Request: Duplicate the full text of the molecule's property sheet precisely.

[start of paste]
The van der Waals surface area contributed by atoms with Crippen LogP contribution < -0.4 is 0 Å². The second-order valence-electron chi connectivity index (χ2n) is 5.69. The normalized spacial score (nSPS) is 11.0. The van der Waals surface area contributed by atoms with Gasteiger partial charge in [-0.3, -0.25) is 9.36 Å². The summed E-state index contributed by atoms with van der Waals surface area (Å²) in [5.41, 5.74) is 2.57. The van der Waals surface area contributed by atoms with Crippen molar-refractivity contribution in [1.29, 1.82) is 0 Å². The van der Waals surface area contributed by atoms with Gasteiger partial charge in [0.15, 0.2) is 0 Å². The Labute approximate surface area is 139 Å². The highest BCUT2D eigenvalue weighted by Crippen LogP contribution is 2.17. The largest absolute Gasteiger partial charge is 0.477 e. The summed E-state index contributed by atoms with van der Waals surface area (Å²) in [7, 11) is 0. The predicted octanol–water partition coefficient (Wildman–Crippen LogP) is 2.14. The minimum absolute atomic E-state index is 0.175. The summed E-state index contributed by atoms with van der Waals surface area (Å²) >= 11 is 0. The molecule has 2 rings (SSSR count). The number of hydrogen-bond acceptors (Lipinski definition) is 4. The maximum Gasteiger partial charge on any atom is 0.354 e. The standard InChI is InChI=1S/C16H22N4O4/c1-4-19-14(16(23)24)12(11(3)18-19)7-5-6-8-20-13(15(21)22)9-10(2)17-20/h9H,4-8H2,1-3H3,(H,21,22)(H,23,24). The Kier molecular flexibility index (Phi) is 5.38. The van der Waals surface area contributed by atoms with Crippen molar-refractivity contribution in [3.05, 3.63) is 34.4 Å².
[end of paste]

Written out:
The van der Waals surface area contributed by atoms with Crippen LogP contribution < -0.4 is 0 Å². The second-order valence-electron chi connectivity index (χ2n) is 5.69. The normalized spacial score (nSPS) is 11.0. The van der Waals surface area contributed by atoms with Gasteiger partial charge in [-0.3, -0.25) is 9.36 Å². The summed E-state index contributed by atoms with van der Waals surface area (Å²) in [5.41, 5.74) is 2.57. The van der Waals surface area contributed by atoms with Crippen molar-refractivity contribution in [1.29, 1.82) is 0 Å². The van der Waals surface area contributed by atoms with Gasteiger partial charge in [0.15, 0.2) is 0 Å². The Labute approximate surface area is 139 Å². The highest BCUT2D eigenvalue weighted by Crippen LogP contribution is 2.17. The largest absolute Gasteiger partial charge is 0.477 e. The summed E-state index contributed by atoms with van der Waals surface area (Å²) in [7, 11) is 0. The predicted octanol–water partition coefficient (Wildman–Crippen LogP) is 2.14. The minimum absolute atomic E-state index is 0.175. The summed E-state index contributed by atoms with van der Waals surface area (Å²) >= 11 is 0. The molecule has 2 rings (SSSR count). The number of hydrogen-bond acceptors (Lipinski definition) is 4. The maximum Gasteiger partial charge on any atom is 0.354 e. The standard InChI is InChI=1S/C16H22N4O4/c1-4-19-14(16(23)24)12(11(3)18-19)7-5-6-8-20-13(15(21)22)9-10(2)17-20/h9H,4-8H2,1-3H3,(H,21,22)(H,23,24). The Kier molecular flexibility index (Phi) is 5.38. The van der Waals surface area contributed by atoms with Crippen molar-refractivity contribution in [3.05, 3.63) is 34.4 Å².